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Is the new Cadillac XT5 pure child’s play?

When it comes to cars, I take the philosophy of buy and hold – possibly motivated by my regular beat as a personal-finance journalist.

If you’re going to buy new, which I resorted to after being horribly stung by poor-quality second-hand motors in the UAE, the only way to justify the high outlay is to keep the car as long as possible.

Which is why my family cars are currently an eight-year-old ­Mitsubishi Pajero and a five-year-old Nissan Juke – both still in very good condition.

So you can imagine the rapturous response a four-day test drive of the 2017 Cadillac XT5 receives from my two children, Tabitha, 10 and Tasker, 8.

“Wow, it’s so nice,” they coo, stroking the immaculate cream leather seats, when I offer to drive them to a play date in the robust-looking motor. “Can we keep it?”

They’re in awe of the panoramic sunroof, which covers the length of the car and can be opened through a set of controls above the rear-view mirror (there was a lot of opening and closing over the four days). And the heated/­ventilated seats are a hit – the kids have their own control panel in the back. Plus, in their eyes, the doors shut with “a nice clunk” and the car feels “big and safe, mummy”.

The XT5 is Cadillac’s first luxury crossover and one of four that the brand plans to roll out. This car focuses on its interiors, with padded and stitched leather seats, and real wood and brushed metal surfaces, plus high-end extras such as those kid-pleasing seats and sunroof, as well as 20-inch wheels on the ­Platinum model I’m driving.

The five-seater, however, is a comfortable car for a ­family of four, not five. Three children would be a stretch unless one child is much older, because you can only fit two car seats or two boosters across the back seats. Although the pull-down central partition, with cup holders, is ideal to separate warring ­siblings.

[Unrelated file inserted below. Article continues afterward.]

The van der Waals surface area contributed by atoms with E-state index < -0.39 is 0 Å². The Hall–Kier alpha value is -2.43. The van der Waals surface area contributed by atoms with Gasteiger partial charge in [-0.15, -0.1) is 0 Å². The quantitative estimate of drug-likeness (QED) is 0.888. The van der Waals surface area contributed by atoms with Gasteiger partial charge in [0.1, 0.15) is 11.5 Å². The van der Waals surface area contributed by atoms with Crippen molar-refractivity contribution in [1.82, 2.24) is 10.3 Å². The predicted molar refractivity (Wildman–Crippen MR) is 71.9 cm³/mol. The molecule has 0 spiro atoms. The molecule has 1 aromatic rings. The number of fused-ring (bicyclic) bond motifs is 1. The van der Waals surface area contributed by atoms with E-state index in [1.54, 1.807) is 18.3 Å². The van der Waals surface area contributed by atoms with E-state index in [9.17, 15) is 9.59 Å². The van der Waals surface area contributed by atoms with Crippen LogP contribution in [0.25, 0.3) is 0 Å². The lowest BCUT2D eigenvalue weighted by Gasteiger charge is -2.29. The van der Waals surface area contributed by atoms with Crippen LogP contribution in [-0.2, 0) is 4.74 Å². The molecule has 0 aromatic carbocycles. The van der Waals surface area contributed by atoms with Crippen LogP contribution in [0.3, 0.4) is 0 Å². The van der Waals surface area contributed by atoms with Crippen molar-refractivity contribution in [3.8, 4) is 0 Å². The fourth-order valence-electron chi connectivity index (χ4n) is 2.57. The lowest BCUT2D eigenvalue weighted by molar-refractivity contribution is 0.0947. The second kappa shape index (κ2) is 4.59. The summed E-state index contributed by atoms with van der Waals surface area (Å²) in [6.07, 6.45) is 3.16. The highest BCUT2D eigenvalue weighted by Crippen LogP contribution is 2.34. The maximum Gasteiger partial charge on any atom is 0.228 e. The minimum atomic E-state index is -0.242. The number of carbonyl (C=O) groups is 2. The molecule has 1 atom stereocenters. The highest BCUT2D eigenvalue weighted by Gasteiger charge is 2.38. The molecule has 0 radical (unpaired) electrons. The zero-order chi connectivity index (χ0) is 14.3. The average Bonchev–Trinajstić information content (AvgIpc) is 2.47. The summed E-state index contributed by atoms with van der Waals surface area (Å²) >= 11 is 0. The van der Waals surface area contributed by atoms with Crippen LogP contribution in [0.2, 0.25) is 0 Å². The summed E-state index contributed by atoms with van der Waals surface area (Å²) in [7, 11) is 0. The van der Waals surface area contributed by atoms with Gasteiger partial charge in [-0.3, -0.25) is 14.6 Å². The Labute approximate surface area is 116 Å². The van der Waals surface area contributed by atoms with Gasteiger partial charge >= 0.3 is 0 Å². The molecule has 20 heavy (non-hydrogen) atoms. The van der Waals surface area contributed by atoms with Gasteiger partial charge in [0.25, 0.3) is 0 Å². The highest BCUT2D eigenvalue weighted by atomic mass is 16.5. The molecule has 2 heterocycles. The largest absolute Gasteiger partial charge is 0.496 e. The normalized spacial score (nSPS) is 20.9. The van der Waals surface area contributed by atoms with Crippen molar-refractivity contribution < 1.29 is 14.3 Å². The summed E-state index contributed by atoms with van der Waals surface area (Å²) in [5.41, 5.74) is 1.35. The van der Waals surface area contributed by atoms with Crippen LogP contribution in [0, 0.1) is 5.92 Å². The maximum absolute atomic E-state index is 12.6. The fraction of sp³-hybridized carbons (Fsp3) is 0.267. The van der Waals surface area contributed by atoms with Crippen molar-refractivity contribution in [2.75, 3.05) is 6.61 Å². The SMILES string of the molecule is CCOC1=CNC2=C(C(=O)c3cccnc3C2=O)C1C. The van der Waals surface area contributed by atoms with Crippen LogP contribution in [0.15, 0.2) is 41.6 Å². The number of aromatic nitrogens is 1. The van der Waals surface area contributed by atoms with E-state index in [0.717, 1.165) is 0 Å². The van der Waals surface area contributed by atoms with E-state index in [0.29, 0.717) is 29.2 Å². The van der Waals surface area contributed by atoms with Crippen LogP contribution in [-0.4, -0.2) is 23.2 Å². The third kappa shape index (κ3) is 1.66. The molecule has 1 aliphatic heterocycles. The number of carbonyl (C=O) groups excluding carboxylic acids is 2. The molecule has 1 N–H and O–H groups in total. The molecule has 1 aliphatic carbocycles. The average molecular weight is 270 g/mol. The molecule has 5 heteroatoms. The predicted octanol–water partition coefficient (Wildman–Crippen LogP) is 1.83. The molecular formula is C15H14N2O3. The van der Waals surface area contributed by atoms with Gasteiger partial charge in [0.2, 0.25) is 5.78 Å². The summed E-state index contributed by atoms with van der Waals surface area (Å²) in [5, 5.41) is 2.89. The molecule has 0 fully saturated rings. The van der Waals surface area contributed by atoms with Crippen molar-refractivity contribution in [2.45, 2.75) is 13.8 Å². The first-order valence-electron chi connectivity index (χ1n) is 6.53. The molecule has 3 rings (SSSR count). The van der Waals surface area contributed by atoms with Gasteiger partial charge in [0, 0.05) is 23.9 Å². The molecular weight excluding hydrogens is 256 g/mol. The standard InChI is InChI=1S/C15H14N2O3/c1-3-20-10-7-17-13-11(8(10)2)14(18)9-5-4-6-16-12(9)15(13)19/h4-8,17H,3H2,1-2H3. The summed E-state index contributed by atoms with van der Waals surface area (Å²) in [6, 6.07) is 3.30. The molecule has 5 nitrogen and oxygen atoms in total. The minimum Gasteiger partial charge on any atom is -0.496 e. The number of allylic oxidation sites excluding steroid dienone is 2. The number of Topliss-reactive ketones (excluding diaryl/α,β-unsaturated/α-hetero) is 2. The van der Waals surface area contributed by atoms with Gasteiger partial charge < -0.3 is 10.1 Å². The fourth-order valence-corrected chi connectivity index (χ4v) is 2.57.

For me, there are a number of instant pluses for the busy mum. Firstly, the lack of a handbrake – instead, just push a button to the left of the steering wheel. When my children were younger, when I was tired and had a crying baby in the back, the number of times I drove off with the handbrake on – or worse, parked and forgot to put it on – are too many to comfortably mention.

The second plus is the video display, which as well as being a touchscreen control panel for the GPS and music system, streams video from behind the car, making reversing a breeze.

Its 310hp, 3.6L V6 engine allows the car to switch into a fuel-­saving mode when it’s not going full pelt; the engine also automatically stops when you are stationary at the lights or in heavy traffic, saving on fuel and emissions.

On a more personal level, I like the electric adjustable seat. Given more time with the car, I would have programmed the memory seat function to remember my short stature.

I’m also a fan of the mode button, which changes the personality of the car depending on your mood; sport was ideal for that bit of extra oomph.

But the XT5’s gear shifter is another story. To reverse, you have to push the gear stick forwards and to the left, all while holding a button in. Frankly, it’s ­confusing.

When it comes to handling, the XT5 is smooth and takes tight corners with ease. I’m also able to put it to the ultimate UAE test: the rain. On the rare occasions it does rain here, drivers seem to lose all common-sense and either turn on their hazard lights while driving very slowly in the fast lane or zoom past skidding and sliding their way through large puddles. This is where the XT5 really shows its stealth. It grips the roads beautifully and isn’t phased by water on the roads.

Which is why it doesn’t surprise me that the Insurance Institute for Highway Safety in the United States gave the 2017 XT5 a Top Safety Pick rating when equipped with front-crash prevention. This is the highest rating a vehicle can earn from the IIHS – a big plus for a family car.

Another plus is storage. With 30 cubic feet of storage space, loading the boot with scooters for the park proves no issue. There’s also a handy management system, almost like a fence, that you can slide across the boot to stop items from sliding around – perfect for keeping strollers or the grocery shopping in place. Fold the rear seats down, and the storage space extends to 63 cubic feet. If you need any more than that, you probably have the wrong class of vehicle.

Cadillac’s XT5 is a solid family car with plenty of parent and child-friendly features. It has just one stumbling block: the price. The XT5 costs from Dh168,000. Yes, I like the luxury extras and the space and, yes, it’s an “absolute winner” for the kids. But for me, it’s too much to shell out for an asset that’s only going to get battered by messy offspring.

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